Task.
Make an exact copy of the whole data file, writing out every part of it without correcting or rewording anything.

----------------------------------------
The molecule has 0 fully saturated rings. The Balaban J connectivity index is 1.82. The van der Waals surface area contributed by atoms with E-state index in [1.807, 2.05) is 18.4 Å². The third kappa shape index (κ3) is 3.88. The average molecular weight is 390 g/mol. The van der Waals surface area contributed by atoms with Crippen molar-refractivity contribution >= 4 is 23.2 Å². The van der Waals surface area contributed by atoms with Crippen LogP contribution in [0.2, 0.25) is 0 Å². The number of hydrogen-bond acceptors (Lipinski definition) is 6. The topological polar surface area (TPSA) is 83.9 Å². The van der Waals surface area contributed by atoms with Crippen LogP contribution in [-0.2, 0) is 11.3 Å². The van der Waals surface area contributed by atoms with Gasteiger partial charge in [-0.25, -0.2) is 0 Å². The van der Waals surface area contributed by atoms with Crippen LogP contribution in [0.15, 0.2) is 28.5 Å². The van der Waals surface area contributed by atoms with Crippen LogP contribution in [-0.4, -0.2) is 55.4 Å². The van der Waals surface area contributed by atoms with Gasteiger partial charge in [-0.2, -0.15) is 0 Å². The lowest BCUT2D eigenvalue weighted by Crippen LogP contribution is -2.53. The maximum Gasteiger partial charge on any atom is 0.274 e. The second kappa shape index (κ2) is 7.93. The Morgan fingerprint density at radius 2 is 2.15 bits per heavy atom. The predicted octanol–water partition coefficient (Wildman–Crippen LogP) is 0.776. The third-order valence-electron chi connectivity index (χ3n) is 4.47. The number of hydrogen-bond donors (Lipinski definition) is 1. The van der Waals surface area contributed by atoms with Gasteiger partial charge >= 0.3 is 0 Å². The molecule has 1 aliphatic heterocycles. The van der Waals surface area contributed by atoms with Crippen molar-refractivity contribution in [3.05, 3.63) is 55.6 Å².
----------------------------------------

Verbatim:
The molecule has 0 fully saturated rings. The Balaban J connectivity index is 1.82. The van der Waals surface area contributed by atoms with E-state index in [1.807, 2.05) is 18.4 Å². The third kappa shape index (κ3) is 3.88. The average molecular weight is 390 g/mol. The van der Waals surface area contributed by atoms with Crippen molar-refractivity contribution >= 4 is 23.2 Å². The van der Waals surface area contributed by atoms with Crippen LogP contribution in [0.2, 0.25) is 0 Å². The number of hydrogen-bond acceptors (Lipinski definition) is 6. The topological polar surface area (TPSA) is 83.9 Å². The van der Waals surface area contributed by atoms with Crippen LogP contribution in [-0.2, 0) is 11.3 Å². The van der Waals surface area contributed by atoms with Gasteiger partial charge in [-0.25, -0.2) is 0 Å². The van der Waals surface area contributed by atoms with Crippen LogP contribution in [0.15, 0.2) is 28.5 Å². The van der Waals surface area contributed by atoms with Crippen LogP contribution in [-0.4, -0.2) is 55.4 Å². The van der Waals surface area contributed by atoms with Gasteiger partial charge in [-0.2, -0.15) is 0 Å². The lowest BCUT2D eigenvalue weighted by Crippen LogP contribution is -2.53. The maximum Gasteiger partial charge on any atom is 0.274 e. The second kappa shape index (κ2) is 7.93. The Morgan fingerprint density at radius 2 is 2.15 bits per heavy atom. The predicted octanol–water partition coefficient (Wildman–Crippen LogP) is 0.776. The third-order valence-electron chi connectivity index (χ3n) is 4.47. The number of hydrogen-bond donors (Lipinski definition) is 1. The van der Waals surface area contributed by atoms with Gasteiger partial charge >= 0.3 is 0 Å². The molecule has 1 aliphatic heterocycles. The van der Waals surface area contributed by atoms with Crippen molar-refractivity contribution in [3.05, 3.63) is 55.6 Å².